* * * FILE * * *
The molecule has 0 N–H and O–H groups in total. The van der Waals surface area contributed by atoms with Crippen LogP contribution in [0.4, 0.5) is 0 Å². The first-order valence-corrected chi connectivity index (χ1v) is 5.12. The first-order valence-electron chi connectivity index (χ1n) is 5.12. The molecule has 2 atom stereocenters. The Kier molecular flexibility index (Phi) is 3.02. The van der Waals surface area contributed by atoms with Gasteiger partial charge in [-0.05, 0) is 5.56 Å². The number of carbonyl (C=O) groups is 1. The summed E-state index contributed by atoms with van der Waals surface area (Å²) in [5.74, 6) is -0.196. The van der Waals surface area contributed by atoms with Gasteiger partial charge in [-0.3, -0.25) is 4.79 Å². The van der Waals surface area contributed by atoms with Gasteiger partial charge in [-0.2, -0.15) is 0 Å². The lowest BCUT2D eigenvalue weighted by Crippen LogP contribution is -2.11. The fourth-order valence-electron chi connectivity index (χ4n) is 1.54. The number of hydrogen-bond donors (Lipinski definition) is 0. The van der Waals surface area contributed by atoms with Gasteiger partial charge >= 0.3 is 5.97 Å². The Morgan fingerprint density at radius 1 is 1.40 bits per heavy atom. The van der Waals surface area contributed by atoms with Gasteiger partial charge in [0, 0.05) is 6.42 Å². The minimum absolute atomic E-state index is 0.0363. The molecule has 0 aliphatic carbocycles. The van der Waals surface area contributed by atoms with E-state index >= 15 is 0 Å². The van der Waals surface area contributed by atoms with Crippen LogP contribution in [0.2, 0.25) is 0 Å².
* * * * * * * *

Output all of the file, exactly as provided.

The molecule has 0 N–H and O–H groups in total. The van der Waals surface area contributed by atoms with Crippen LogP contribution in [0.4, 0.5) is 0 Å². The first-order valence-corrected chi connectivity index (χ1v) is 5.12. The first-order valence-electron chi connectivity index (χ1n) is 5.12. The molecule has 2 atom stereocenters. The Kier molecular flexibility index (Phi) is 3.02. The van der Waals surface area contributed by atoms with Gasteiger partial charge in [-0.05, 0) is 5.56 Å². The number of carbonyl (C=O) groups is 1. The summed E-state index contributed by atoms with van der Waals surface area (Å²) in [5.74, 6) is -0.196. The van der Waals surface area contributed by atoms with Gasteiger partial charge in [-0.3, -0.25) is 4.79 Å². The van der Waals surface area contributed by atoms with Gasteiger partial charge in [-0.2, -0.15) is 0 Å². The lowest BCUT2D eigenvalue weighted by Crippen LogP contribution is -2.11. The fourth-order valence-electron chi connectivity index (χ4n) is 1.54. The number of hydrogen-bond donors (Lipinski definition) is 0. The van der Waals surface area contributed by atoms with Gasteiger partial charge >= 0.3 is 5.97 Å². The Morgan fingerprint density at radius 1 is 1.40 bits per heavy atom. The van der Waals surface area contributed by atoms with Gasteiger partial charge in [0, 0.05) is 6.42 Å². The minimum absolute atomic E-state index is 0.0363. The molecule has 0 aliphatic carbocycles. The van der Waals surface area contributed by atoms with E-state index >= 15 is 0 Å². The van der Waals surface area contributed by atoms with Crippen LogP contribution in [0.2, 0.25) is 0 Å².